Sunday, April 13, 2014

Saturday, April 12, 2014

The law isn't there to protect us from Dieudonné's odious views

From Guardian: "The greatest test for those who claim to champion liberty lies in their attitude to its opposite. How far will they tolerate the intolerable? Do they line up with Gandhi's followers and invite the soldiers literally to hit them over the head? Do they see the Pussy Riot performers as prisoners of conscience or as hooligans causing deep offence to Russia's state religion? The answer in such cases is never simple, but one principle is clear: the more confident a society is in its values, the greater can it tolerate intolerance. A robust community can handle the stresses of pluralism. It can take on board, challenge and defeat odious opinions without having to take refuge in law or state authority." Read the article: The law isn't there to protect us from Dieudonné's odious views - Our banning of Dieudonné shows that the UK has grown feeble. A robust society should be able to handle the stresses of pluralism. By Simon Jenkins 4 February 2014 Guardian.uk

Sustainable land grabs? Large-scale land transfers are not a development option

Sustainable land grabs? Large-scale land transfers are not a development option - At root, hunger is an issue of distributive justice. By Roman Herre, Rural21 06.12.2012

Common Core and UN Agenda 21: Mass Producing Green Global Serfs

"UNESCO calls it “Education for Sustainable Development.”" Common Core and UN Agenda 21: Mass Producing Green Global Serfs by Alex Newman, The New American, March 27, 2014

Friday, April 11, 2014

Jeb Bush: Common Core critics care too much about kids’ self-esteem

"You tell me which society is going to be the winner in this 21st Century: The one that worries about how they feel, or the one that worries about making sure the next generation has the capacity to eat everybody’s lunch?” Jeb Bush: Common Core critics care too much about kids’ self-esteem By Valerie Strauss, March 24 Washington Post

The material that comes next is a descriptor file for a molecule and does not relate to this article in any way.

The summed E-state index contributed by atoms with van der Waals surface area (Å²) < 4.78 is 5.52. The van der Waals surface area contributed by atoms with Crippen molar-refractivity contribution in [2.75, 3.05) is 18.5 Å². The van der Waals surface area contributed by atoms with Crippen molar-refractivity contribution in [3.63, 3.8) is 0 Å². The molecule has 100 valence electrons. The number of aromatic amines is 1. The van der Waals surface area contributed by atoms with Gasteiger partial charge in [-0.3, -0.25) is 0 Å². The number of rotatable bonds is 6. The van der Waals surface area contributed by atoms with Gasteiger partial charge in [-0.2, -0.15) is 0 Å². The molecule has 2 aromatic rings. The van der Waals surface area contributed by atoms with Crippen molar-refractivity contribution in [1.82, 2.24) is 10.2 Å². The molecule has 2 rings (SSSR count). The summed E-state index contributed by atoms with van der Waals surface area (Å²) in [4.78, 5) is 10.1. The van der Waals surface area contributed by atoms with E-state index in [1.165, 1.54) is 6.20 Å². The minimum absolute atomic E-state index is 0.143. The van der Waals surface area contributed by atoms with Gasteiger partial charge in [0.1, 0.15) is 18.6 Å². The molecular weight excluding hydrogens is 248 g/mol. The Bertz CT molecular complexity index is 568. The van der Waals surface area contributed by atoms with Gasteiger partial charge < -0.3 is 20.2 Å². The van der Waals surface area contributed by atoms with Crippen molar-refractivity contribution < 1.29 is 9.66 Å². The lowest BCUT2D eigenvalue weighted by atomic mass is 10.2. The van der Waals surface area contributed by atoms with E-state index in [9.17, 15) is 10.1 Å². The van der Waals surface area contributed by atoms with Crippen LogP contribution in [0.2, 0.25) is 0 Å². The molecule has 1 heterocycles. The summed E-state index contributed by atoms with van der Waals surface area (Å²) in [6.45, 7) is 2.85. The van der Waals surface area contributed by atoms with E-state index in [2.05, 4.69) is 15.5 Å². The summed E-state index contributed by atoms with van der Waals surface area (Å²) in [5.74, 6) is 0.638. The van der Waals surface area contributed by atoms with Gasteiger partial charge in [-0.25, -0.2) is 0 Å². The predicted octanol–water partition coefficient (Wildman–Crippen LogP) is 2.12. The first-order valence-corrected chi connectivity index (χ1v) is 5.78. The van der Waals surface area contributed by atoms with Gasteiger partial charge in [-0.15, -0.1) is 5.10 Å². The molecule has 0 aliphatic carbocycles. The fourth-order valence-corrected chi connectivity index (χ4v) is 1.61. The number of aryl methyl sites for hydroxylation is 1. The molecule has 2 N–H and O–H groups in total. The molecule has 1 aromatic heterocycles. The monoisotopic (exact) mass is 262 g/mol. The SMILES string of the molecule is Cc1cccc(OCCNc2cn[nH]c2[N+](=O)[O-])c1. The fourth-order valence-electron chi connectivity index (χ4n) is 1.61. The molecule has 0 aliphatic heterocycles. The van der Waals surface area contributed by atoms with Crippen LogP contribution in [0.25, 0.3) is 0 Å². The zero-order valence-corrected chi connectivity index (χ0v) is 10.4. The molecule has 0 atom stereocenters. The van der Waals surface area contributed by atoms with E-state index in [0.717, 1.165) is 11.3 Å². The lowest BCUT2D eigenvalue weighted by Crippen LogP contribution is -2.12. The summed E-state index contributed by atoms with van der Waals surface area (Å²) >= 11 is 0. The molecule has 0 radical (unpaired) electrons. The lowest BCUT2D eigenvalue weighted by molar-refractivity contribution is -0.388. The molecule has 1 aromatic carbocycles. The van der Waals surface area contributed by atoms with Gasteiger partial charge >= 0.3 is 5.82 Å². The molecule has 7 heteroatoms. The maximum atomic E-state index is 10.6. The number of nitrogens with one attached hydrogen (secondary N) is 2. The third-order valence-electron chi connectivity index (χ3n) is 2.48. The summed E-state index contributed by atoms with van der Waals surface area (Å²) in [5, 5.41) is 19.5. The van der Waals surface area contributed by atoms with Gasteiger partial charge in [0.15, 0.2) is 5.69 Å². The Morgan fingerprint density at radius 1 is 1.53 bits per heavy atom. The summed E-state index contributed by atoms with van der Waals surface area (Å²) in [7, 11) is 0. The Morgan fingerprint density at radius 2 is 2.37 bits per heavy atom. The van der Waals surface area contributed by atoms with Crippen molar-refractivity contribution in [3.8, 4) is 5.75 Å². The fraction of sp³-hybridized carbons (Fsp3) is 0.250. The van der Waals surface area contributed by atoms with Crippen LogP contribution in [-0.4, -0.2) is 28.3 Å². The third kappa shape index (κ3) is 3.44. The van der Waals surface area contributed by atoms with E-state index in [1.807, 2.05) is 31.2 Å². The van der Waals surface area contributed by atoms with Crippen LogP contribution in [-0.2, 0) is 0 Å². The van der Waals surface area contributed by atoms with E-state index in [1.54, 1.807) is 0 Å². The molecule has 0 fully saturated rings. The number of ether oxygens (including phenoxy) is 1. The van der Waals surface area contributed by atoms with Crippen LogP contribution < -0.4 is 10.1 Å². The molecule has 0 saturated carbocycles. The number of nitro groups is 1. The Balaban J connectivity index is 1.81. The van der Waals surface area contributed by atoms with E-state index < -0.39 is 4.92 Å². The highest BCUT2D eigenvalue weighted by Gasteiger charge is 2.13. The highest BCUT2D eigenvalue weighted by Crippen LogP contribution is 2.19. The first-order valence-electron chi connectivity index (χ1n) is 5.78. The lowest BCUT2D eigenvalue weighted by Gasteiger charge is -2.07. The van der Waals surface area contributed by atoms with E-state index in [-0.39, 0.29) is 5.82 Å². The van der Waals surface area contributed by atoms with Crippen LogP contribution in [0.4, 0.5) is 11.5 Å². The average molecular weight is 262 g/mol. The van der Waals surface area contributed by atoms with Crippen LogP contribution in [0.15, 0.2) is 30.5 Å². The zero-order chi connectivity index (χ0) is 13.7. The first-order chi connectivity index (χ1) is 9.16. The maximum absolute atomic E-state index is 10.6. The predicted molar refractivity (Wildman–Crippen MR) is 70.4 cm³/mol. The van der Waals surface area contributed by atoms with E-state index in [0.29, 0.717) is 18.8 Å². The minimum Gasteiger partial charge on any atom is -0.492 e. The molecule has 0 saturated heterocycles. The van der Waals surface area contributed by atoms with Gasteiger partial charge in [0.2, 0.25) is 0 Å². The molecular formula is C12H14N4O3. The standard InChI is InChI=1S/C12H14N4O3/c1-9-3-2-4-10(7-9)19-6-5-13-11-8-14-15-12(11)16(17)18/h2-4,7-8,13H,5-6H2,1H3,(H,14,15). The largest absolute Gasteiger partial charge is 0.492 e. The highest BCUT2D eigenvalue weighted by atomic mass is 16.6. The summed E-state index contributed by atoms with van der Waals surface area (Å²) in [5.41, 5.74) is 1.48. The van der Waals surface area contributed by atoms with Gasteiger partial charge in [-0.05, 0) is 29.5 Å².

Jeb Bush: Many illegal immigrants come out of an 'act of love'

From AP: "An early GOP establishment favorite, Bush has long urged his fellow Republicans to show more compassion for those who enter the country illegally. But when he described illegal immigration in an interview as an "act of love" by people hoping to provide for their families, the backlash from his own party was swift and stinging.

(...) "In a speech Thursday night to an annual gathering of Connecticut Republicans, Bush noted the negative response to his remarks but said he sees no conflict between enforcing the law and "having some sensitivity to the immigrant experience."

(...) "For Bush, the debate is personal. His wife, Columba, was born and grew up in Mexico. The two met while Bush was an exchange student there; she is now an American citizen.

(...)"On Sunday, in an interview with Fox News before an audience at the George Bush Presidential Library in Texas, Bush said immigrants who enter the country illegally should, in fact, pay a penalty. But he added that he viewed such a violation as "a different kind of crime."

"Yes, they broke the law, but it's not a felony," he said. "It's an act of love."

(...) "Some see a new opportunity for the GOP to appeal to Latinos, many of whom have soured on President Barack Obama because of his administration's record-setting number of deportations." Read the article: Jeb Bush Remarks Expose GOP'S Immigration Problem By Michael J. Mishak — Apr. 10, 2014 AP

Tuesday, April 08, 2014

Visit PINK MANHATTAN Music Blog




Happy Spring! Visit PINK MANHATTAN Music blog to hear music by today's featured artist. Image: Darmon Meader (New York Voices), DarmonMeader.com